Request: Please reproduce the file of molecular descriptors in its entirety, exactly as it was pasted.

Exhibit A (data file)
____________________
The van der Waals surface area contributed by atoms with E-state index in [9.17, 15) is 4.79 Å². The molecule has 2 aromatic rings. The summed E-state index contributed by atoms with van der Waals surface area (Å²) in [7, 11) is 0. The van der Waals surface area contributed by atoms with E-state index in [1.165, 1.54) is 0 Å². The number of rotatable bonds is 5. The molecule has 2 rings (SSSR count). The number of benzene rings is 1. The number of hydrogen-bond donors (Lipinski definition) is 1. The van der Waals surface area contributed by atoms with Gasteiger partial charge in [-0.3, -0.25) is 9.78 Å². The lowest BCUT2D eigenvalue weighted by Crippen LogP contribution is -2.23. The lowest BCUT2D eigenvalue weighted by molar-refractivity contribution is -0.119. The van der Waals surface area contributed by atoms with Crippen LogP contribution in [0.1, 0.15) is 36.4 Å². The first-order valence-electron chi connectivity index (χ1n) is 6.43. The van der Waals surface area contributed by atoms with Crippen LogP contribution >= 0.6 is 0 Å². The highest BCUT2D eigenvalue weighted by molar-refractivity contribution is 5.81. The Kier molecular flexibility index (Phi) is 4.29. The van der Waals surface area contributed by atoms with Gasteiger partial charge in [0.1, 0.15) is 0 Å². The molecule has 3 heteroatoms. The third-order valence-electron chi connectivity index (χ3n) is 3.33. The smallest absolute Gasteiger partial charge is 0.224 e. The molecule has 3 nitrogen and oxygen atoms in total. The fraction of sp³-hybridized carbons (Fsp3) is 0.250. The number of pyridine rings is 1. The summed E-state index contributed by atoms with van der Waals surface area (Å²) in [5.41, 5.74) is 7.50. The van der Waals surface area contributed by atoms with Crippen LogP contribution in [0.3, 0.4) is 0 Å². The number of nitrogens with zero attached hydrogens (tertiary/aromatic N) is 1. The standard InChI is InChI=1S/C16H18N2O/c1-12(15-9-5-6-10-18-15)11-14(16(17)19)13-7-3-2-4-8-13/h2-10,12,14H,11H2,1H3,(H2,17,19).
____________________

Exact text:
The van der Waals surface area contributed by atoms with E-state index in [9.17, 15) is 4.79 Å². The molecule has 2 aromatic rings. The summed E-state index contributed by atoms with van der Waals surface area (Å²) in [7, 11) is 0. The van der Waals surface area contributed by atoms with E-state index in [1.165, 1.54) is 0 Å². The number of rotatable bonds is 5. The molecule has 2 rings (SSSR count). The number of benzene rings is 1. The number of hydrogen-bond donors (Lipinski definition) is 1. The van der Waals surface area contributed by atoms with Gasteiger partial charge in [-0.3, -0.25) is 9.78 Å². The lowest BCUT2D eigenvalue weighted by Crippen LogP contribution is -2.23. The lowest BCUT2D eigenvalue weighted by molar-refractivity contribution is -0.119. The van der Waals surface area contributed by atoms with Crippen LogP contribution in [0.1, 0.15) is 36.4 Å². The first-order valence-electron chi connectivity index (χ1n) is 6.43. The van der Waals surface area contributed by atoms with Crippen LogP contribution >= 0.6 is 0 Å². The highest BCUT2D eigenvalue weighted by molar-refractivity contribution is 5.81. The Kier molecular flexibility index (Phi) is 4.29. The van der Waals surface area contributed by atoms with Gasteiger partial charge in [0.1, 0.15) is 0 Å². The molecule has 3 heteroatoms. The third-order valence-electron chi connectivity index (χ3n) is 3.33. The smallest absolute Gasteiger partial charge is 0.224 e. The molecule has 3 nitrogen and oxygen atoms in total. The fraction of sp³-hybridized carbons (Fsp3) is 0.250. The number of pyridine rings is 1. The summed E-state index contributed by atoms with van der Waals surface area (Å²) in [5.41, 5.74) is 7.50. The van der Waals surface area contributed by atoms with Crippen LogP contribution in [0.3, 0.4) is 0 Å². The number of nitrogens with zero attached hydrogens (tertiary/aromatic N) is 1. The standard InChI is InChI=1S/C16H18N2O/c1-12(15-9-5-6-10-18-15)11-14(16(17)19)13-7-3-2-4-8-13/h2-10,12,14H,11H2,1H3,(H2,17,19).